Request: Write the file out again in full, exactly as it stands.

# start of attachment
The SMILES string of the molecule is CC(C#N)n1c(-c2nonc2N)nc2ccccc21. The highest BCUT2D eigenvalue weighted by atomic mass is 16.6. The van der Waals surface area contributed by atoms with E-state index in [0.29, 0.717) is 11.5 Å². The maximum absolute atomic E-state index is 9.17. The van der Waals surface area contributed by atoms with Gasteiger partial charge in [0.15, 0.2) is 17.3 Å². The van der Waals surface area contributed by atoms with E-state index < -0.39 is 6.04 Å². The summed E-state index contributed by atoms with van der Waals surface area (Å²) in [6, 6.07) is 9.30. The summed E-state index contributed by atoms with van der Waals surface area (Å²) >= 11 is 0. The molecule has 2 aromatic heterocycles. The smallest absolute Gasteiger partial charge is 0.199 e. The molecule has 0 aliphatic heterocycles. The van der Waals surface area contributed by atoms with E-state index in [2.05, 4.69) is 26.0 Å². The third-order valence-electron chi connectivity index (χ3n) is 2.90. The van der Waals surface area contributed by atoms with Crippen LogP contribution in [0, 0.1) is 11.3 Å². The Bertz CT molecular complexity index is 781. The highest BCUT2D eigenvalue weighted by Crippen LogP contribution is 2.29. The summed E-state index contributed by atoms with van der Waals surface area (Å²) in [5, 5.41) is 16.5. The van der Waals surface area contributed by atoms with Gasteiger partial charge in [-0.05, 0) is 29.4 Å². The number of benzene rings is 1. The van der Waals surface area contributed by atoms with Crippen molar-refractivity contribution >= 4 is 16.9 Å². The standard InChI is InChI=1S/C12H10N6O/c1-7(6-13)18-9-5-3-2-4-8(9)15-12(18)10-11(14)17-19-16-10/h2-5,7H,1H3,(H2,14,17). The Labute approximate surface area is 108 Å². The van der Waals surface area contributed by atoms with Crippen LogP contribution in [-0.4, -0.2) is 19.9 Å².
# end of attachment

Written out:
The SMILES string of the molecule is CC(C#N)n1c(-c2nonc2N)nc2ccccc21. The highest BCUT2D eigenvalue weighted by atomic mass is 16.6. The van der Waals surface area contributed by atoms with E-state index in [0.29, 0.717) is 11.5 Å². The maximum absolute atomic E-state index is 9.17. The van der Waals surface area contributed by atoms with Gasteiger partial charge in [0.15, 0.2) is 17.3 Å². The van der Waals surface area contributed by atoms with E-state index < -0.39 is 6.04 Å². The summed E-state index contributed by atoms with van der Waals surface area (Å²) in [6, 6.07) is 9.30. The summed E-state index contributed by atoms with van der Waals surface area (Å²) >= 11 is 0. The molecule has 2 aromatic heterocycles. The smallest absolute Gasteiger partial charge is 0.199 e. The molecule has 0 aliphatic heterocycles. The van der Waals surface area contributed by atoms with E-state index in [2.05, 4.69) is 26.0 Å². The third-order valence-electron chi connectivity index (χ3n) is 2.90. The van der Waals surface area contributed by atoms with Crippen LogP contribution in [0, 0.1) is 11.3 Å². The Bertz CT molecular complexity index is 781. The highest BCUT2D eigenvalue weighted by Crippen LogP contribution is 2.29. The summed E-state index contributed by atoms with van der Waals surface area (Å²) in [5, 5.41) is 16.5. The van der Waals surface area contributed by atoms with Gasteiger partial charge in [-0.05, 0) is 29.4 Å². The number of benzene rings is 1. The van der Waals surface area contributed by atoms with Crippen molar-refractivity contribution >= 4 is 16.9 Å². The standard InChI is InChI=1S/C12H10N6O/c1-7(6-13)18-9-5-3-2-4-8(9)15-12(18)10-11(14)17-19-16-10/h2-5,7H,1H3,(H2,14,17). The Labute approximate surface area is 108 Å². The van der Waals surface area contributed by atoms with Crippen LogP contribution in [-0.4, -0.2) is 19.9 Å².